The Anti-Slavery Society of Canada was formed in Canada West (now Ontario) in 1851 to promote the global abolition of slavery and provide relief to African American refugees seeking freedom in Canada. Led by influential residents of the province from Black and White communities alike, the society was active until the early 1860s. It helped shape a sympathetic view of the abolitionist cause of the northern United States in the decade leading up to the American Civil War.

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Order-in-Council P.C. 1911-1324 — the Proposed Ban on Black Immigration to Canada

Order-in-Council P.C. 1324 was approved on 12 August 1911 by the Cabinet of Prime Minister Sir Wilfrid Laurier. The purpose of the order was to ban Black persons from entering Canada for a period of one year because, it read, “the Negro race…is deemed unsuitable to the climate and requirements of Canada.” The order-in-council was the culmination of what researcher R. Bruce Shepard has called Canada’s “campaign of diplomatic racism.” Though the order never became law, the actions of government officials made it clear that Black immigrants were not wanted in Canada (see Immigration).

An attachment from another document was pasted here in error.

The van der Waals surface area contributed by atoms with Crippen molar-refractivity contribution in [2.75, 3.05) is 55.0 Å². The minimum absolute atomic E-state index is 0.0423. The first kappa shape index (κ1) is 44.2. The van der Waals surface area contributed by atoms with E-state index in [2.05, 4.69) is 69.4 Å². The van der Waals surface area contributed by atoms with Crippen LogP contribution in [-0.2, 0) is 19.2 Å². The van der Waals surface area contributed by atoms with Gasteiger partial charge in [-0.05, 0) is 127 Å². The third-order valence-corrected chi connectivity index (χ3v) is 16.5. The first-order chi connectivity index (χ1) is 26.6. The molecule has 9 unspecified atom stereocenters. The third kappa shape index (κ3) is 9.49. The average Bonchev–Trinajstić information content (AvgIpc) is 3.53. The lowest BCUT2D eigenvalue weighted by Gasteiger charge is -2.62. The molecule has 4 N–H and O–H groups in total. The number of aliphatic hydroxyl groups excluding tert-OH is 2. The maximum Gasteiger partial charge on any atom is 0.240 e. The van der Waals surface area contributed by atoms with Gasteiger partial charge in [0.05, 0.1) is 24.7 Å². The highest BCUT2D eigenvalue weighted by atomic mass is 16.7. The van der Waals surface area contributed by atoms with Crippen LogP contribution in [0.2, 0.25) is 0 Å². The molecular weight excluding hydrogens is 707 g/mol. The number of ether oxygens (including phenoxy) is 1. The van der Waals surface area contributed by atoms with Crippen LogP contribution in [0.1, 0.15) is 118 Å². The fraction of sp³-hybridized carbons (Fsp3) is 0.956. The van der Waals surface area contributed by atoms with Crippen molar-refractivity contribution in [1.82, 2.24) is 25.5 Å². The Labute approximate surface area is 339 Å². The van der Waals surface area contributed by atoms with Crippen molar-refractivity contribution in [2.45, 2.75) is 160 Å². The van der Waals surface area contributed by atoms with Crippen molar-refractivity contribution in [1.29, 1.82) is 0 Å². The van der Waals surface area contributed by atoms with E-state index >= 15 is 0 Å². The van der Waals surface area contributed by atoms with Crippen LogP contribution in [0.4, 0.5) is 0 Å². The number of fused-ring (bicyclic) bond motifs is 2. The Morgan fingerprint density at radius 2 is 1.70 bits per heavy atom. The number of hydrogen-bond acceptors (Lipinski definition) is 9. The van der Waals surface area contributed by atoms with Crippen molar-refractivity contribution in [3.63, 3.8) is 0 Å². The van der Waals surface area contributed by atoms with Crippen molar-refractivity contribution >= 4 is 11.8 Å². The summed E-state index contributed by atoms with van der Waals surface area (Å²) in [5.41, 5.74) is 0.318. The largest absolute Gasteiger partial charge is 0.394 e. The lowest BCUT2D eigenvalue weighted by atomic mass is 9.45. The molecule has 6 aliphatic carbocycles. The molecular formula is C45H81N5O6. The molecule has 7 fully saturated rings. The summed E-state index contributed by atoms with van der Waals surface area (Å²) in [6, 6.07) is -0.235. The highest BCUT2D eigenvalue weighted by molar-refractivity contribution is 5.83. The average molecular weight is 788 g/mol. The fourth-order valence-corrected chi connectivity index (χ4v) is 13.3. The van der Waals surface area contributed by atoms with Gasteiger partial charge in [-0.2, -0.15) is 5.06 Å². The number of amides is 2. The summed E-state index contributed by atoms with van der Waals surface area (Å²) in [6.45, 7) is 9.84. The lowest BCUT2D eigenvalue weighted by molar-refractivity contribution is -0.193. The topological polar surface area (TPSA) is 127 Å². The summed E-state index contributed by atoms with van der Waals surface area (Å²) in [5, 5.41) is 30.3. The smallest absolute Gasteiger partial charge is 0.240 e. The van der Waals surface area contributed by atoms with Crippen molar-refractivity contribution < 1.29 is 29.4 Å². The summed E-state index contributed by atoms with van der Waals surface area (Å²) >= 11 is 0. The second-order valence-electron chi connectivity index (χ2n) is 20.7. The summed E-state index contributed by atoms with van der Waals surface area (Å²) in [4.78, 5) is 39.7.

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Canada’s Cold War Purge of LGBTQ from the Military

For much of its history, the Canadian military had a policy of punishing or purging LGBTQ members among their ranks. During the Cold War, the military increased its efforts to identify and remove suspected LGBTQ servicemen and women due to expressed concerns about blackmail and national security. In 1992, a court challenge led to the reversal of these discriminatory practices. The federal government officially apologized in 2017.